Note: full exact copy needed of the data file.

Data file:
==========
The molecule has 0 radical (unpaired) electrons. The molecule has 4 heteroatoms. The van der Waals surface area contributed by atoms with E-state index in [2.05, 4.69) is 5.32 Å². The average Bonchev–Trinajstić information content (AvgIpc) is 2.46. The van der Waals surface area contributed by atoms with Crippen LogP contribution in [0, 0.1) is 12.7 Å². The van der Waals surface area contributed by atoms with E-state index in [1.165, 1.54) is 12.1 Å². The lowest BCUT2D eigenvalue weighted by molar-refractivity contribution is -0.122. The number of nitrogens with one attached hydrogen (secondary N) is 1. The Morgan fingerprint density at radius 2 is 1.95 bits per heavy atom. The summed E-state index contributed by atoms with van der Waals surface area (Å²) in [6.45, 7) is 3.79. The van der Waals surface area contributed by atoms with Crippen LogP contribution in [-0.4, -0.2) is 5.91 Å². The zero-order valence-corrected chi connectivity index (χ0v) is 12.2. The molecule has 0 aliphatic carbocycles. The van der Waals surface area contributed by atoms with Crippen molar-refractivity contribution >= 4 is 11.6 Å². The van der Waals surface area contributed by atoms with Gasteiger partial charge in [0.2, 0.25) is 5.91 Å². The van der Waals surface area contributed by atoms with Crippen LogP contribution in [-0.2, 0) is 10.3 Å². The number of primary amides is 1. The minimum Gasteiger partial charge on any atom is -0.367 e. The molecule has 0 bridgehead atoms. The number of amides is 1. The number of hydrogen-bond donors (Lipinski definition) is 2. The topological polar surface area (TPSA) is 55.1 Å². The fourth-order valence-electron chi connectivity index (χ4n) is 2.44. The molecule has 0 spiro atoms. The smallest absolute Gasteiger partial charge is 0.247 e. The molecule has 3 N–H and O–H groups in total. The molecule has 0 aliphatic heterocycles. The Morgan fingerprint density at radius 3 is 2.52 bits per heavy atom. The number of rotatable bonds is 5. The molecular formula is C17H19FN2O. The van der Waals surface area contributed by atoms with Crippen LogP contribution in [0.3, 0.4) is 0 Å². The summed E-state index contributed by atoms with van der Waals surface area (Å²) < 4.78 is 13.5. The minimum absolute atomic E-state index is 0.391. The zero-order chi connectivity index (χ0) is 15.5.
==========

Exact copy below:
The molecule has 0 radical (unpaired) electrons. The molecule has 4 heteroatoms. The van der Waals surface area contributed by atoms with E-state index in [2.05, 4.69) is 5.32 Å². The average Bonchev–Trinajstić information content (AvgIpc) is 2.46. The van der Waals surface area contributed by atoms with Crippen LogP contribution in [0, 0.1) is 12.7 Å². The van der Waals surface area contributed by atoms with E-state index in [1.165, 1.54) is 12.1 Å². The lowest BCUT2D eigenvalue weighted by molar-refractivity contribution is -0.122. The number of nitrogens with one attached hydrogen (secondary N) is 1. The Morgan fingerprint density at radius 2 is 1.95 bits per heavy atom. The summed E-state index contributed by atoms with van der Waals surface area (Å²) in [6.45, 7) is 3.79. The van der Waals surface area contributed by atoms with Crippen LogP contribution in [-0.4, -0.2) is 5.91 Å². The zero-order valence-corrected chi connectivity index (χ0v) is 12.2. The molecule has 0 aliphatic carbocycles. The van der Waals surface area contributed by atoms with Crippen molar-refractivity contribution >= 4 is 11.6 Å². The van der Waals surface area contributed by atoms with Gasteiger partial charge in [0.2, 0.25) is 5.91 Å². The van der Waals surface area contributed by atoms with Crippen LogP contribution in [-0.2, 0) is 10.3 Å². The number of primary amides is 1. The minimum Gasteiger partial charge on any atom is -0.367 e. The molecule has 0 bridgehead atoms. The number of amides is 1. The number of hydrogen-bond donors (Lipinski definition) is 2. The topological polar surface area (TPSA) is 55.1 Å². The fourth-order valence-electron chi connectivity index (χ4n) is 2.44. The molecule has 0 spiro atoms. The smallest absolute Gasteiger partial charge is 0.247 e. The molecule has 3 N–H and O–H groups in total. The molecule has 0 aliphatic heterocycles. The Morgan fingerprint density at radius 3 is 2.52 bits per heavy atom. The number of rotatable bonds is 5. The molecular formula is C17H19FN2O. The van der Waals surface area contributed by atoms with Crippen LogP contribution in [0.3, 0.4) is 0 Å². The summed E-state index contributed by atoms with van der Waals surface area (Å²) < 4.78 is 13.5. The minimum absolute atomic E-state index is 0.391. The zero-order chi connectivity index (χ0) is 15.5.